We are today looking at one of the most common Needlepoint stitches, the Tent Stitch. It can be found in many stitch dictionaries, but I have referred to 'Elizabethan Stitches, A Guide to Historic English Needlework' by Jacqui Carey.
The Tent Stitch dates back to before the 16th century, and there are many surviving examples.
One important factor with most Elizabethan embroidery is the economy of thread on the back of the fabric.
Tent stitch is an exception, it uses more thread on the back than the front of the fabric, BUT there are several ways to work the stitch, some use more and some less thread. The variations also come with different names.
Traditionally the Tent Stitch was worked diagonally and is then also known as Needlepoint Stitch, Petit Point, Canvas Stitch, Perlen Stitch, Cushion Stitch and Basketweave Stitch.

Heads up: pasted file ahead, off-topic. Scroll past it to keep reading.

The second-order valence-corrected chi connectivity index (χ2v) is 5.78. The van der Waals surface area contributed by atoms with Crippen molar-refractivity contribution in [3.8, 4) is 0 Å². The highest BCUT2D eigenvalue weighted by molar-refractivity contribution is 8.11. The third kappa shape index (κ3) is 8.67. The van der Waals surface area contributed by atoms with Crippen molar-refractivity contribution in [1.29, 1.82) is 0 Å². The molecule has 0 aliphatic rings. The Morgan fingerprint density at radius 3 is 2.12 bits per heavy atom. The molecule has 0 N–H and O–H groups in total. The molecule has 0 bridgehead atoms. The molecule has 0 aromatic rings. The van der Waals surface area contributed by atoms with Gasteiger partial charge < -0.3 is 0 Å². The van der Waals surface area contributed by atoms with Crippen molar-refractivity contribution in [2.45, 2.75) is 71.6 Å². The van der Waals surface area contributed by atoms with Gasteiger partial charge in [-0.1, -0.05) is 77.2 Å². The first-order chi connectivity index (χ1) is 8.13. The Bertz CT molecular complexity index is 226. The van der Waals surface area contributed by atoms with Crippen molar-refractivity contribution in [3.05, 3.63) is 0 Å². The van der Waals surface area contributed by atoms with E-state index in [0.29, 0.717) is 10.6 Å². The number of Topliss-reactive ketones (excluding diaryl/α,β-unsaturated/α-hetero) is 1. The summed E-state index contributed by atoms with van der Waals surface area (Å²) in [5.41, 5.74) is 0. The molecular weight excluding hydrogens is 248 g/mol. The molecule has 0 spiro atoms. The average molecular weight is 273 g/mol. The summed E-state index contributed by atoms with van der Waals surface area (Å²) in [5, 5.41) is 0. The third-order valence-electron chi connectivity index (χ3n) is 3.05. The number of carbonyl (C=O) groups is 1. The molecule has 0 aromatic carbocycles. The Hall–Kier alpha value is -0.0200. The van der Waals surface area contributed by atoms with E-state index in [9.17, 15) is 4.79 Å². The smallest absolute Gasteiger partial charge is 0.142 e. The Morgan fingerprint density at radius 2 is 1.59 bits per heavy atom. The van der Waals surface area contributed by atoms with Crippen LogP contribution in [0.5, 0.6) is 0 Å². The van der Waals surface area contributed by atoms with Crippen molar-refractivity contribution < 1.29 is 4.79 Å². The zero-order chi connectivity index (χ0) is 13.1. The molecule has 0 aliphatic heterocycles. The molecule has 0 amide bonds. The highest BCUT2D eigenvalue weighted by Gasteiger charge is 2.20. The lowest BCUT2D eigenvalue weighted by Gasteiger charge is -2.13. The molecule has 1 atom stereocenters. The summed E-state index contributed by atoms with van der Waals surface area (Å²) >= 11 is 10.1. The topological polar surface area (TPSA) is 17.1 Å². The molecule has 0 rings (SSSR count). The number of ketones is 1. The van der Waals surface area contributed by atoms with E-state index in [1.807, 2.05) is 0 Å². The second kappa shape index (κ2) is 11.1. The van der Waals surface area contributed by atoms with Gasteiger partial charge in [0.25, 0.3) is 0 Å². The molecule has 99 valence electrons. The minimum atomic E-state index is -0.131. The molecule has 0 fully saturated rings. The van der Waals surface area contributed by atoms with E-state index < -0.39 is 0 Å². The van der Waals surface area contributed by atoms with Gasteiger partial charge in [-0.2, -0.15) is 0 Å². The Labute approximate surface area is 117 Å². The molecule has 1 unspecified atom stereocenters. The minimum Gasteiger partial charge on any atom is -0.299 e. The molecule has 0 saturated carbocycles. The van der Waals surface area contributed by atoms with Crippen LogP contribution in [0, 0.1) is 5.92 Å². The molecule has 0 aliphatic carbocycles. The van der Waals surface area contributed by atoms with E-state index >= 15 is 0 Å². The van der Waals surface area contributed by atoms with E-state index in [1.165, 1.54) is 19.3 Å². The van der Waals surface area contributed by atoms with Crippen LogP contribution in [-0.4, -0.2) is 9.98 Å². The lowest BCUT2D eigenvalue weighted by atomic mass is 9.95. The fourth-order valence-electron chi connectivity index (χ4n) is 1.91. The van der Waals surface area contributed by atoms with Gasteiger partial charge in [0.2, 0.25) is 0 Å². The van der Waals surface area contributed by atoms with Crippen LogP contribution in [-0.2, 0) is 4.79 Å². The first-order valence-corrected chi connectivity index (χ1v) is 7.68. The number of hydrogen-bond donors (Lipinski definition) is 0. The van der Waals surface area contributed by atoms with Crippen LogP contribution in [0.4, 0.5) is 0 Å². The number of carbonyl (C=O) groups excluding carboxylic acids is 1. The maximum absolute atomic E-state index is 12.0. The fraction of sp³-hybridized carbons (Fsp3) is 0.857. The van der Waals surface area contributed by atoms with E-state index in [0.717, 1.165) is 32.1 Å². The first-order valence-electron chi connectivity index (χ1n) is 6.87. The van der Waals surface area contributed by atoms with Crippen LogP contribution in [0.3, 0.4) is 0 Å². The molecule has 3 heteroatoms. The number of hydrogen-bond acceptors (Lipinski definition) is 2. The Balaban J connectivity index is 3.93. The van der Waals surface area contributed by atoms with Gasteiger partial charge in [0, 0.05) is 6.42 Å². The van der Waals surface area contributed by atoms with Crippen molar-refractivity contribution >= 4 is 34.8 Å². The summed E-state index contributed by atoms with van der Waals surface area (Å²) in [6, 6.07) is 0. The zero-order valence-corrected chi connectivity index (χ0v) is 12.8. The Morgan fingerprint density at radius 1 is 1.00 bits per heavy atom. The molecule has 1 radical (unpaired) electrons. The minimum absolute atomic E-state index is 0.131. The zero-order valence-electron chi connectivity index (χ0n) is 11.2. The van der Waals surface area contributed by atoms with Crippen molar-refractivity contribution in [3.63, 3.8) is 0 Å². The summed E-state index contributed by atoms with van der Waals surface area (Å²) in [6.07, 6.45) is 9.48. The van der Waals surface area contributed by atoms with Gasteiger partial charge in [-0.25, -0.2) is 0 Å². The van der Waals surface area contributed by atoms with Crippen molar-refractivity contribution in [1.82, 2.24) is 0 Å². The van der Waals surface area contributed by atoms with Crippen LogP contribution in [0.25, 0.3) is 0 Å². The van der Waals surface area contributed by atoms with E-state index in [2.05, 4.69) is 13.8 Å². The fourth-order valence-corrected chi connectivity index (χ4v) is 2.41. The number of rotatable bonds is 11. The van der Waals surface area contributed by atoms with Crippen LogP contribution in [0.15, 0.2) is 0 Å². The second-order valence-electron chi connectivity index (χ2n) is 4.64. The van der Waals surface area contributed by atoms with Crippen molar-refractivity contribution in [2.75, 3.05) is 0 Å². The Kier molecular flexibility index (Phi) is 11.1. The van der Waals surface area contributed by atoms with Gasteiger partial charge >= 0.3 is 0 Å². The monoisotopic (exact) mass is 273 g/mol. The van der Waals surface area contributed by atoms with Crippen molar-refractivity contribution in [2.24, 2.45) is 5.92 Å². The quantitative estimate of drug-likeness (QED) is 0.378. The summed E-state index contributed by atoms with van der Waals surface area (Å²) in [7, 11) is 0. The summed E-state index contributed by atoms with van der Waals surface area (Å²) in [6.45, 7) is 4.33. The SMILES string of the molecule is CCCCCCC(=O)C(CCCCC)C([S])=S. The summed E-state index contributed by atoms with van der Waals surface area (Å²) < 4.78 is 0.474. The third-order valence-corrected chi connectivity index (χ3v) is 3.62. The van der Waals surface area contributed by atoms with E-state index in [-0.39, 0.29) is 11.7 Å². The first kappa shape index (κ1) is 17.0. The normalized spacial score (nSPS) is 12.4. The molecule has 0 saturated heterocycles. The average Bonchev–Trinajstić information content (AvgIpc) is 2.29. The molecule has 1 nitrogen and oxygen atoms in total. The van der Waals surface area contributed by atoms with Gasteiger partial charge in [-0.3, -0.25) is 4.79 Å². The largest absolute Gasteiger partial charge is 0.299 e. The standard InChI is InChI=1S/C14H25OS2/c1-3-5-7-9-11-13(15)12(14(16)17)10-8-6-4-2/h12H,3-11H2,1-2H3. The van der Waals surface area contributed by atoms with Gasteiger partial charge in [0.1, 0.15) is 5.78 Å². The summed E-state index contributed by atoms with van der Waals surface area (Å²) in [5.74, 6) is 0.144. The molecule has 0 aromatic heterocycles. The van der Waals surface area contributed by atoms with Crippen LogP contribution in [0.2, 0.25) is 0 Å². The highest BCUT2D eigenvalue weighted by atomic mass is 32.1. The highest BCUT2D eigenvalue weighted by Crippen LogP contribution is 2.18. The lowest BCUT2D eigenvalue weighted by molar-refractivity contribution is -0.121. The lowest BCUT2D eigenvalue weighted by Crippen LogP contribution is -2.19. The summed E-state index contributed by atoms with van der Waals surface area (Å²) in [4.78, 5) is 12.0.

The latter because of the basketweave pattern it makes on the back of the fabric.
Here is the traditional Tent Stitch worked diagonally:
When worked in horizontal rows, it is known as Continental Stitch or Half Stitch, and uses less thread, but the thread can wrap itself too tightly around the weave, making 'holes' in the weave, so do pay attention not to pull the thread too tightly.
When you come to the end of the line you can either,
stitch from down to up, or
turn the work around and, stitch like before, then
The top row of yellow stitches are Half Stitch, and leave a lot of white fabric to be seen.
The rows below show the basketweave pattern, and you can see how much more the fabric is covered.
When Needlepoint is used for a seat of a chair, the Tent Stitch with basketweave back would make a much stronger surface, suitable for the wear and tear of 'upholstery' stitching.
Fill in a square on the fake canvas with Tent Stitch (stitched diagonally).